Almost every game with any kind of online multiplayer interaction ships with battle passes these days, and Valve has been one of the biggest success stories of this venture. Ever since 2013, the company's immensely popular MOBA game Dota 2 has offered a paid battle pass (known as the Compendium back then) that unlocked cosmetic rewards for playing the game.
Now, Valve is moving away from the feature completely. In a blog post titled "Learning from the Past, Looking to the Future," the company revealed how it's reforming its updates for the game to be more feature-filled for all players akin to classic updates from a decade ago. While the yearly Dota 2 Battle Pass has been popular, it had swallowed up most of the development time.
"The nature of the Battle Pass is such that it could grow to encompass just about any content we produce for Dota over the year," says the company. "And, over the last few years, it did — Battle Pass season has grown to be a tremendously exciting time in Dota, but it leaves the rest of the year feeling barren by comparison."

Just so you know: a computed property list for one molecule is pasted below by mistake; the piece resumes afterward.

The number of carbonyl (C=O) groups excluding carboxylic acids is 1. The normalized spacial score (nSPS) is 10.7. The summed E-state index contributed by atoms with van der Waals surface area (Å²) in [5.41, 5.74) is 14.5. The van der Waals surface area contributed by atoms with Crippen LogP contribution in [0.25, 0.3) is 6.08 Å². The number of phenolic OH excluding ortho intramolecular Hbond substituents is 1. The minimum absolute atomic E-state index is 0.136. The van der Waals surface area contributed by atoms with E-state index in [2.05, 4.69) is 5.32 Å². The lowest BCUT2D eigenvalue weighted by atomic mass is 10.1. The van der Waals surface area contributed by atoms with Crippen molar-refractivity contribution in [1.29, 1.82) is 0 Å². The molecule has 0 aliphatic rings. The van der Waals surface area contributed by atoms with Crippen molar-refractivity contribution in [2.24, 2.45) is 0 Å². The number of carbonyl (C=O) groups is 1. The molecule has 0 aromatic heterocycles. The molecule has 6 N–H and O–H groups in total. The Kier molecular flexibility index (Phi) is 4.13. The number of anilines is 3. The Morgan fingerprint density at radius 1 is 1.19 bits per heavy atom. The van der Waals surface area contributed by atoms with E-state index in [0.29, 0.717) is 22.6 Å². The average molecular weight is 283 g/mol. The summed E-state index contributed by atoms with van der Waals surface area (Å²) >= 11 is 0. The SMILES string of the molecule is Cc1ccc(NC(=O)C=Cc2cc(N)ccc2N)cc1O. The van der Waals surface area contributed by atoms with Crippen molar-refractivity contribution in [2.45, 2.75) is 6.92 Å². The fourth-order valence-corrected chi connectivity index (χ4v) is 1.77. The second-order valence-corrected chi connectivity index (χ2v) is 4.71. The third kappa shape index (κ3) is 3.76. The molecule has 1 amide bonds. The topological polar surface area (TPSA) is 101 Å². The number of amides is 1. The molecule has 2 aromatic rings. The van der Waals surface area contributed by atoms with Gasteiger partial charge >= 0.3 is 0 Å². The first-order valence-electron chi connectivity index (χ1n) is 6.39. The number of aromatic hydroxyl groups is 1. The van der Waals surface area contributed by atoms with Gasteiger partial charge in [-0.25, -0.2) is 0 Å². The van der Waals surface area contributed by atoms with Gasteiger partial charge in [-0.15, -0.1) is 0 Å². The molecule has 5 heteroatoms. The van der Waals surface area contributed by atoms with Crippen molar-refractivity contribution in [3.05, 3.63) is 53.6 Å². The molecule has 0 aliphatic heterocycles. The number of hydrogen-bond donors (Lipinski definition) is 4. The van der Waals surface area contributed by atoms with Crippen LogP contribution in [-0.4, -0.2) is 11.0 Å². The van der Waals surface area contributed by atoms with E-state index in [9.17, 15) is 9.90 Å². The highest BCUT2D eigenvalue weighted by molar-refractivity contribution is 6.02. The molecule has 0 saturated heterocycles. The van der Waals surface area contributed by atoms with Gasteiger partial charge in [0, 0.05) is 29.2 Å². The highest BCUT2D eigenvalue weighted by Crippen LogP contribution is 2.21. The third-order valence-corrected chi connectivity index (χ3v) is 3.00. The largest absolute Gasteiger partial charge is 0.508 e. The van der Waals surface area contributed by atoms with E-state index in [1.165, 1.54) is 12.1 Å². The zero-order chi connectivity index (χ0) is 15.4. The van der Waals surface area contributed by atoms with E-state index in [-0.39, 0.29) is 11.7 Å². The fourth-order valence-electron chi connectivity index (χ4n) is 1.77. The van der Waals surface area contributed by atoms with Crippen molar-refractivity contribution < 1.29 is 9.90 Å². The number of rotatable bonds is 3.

In 2022, Valve decided to take some developer resources away from the battle pass and put it towards a major update to the game. This turned out to be the recent New Frontiers 7.33 update that expanded the familiar and time-tested map and made drastic changes to the MOBA.
According to Valve, the update's titanic changes "couldn't have shipped as they did if we were focusing all our efforts on producing Battle Pass content."
"Most Dota players never buy a Battle Pass and never get any rewards from it," Valve adds. "Every Dota player has gotten to explore the new map, play with the new items, and accidentally die to a Tormentor; every Dota player benefits from UI improvements and new client features."
While Valve still has cosmetic items in the pipeline for players to purchase in the free-to-play game, diverse updates to the game will be the main focus going forward.
"By freeing Dota's update and content cycle from the timing and structural constraints of the Battle Pass, we can go back to making content in the way we know best: by coming up with fun ideas of all scales and shapes, and exploring them with you."
Designed around The International yearly tournament, the Dota 2 Battle Pass also sent a portion of its earnings to the prize pool. Increasing in size every year, the prize pool reached $40 million in 2021, but fell to about $19 million in 2022.
Now without a battle pass for 2023, Valve will ship a "TI-themed update" in September that will also let players contribute directly to the next event's prize pool. Before that though, a special update celebrating Dota 2's 10-year launch anniversary is also planned.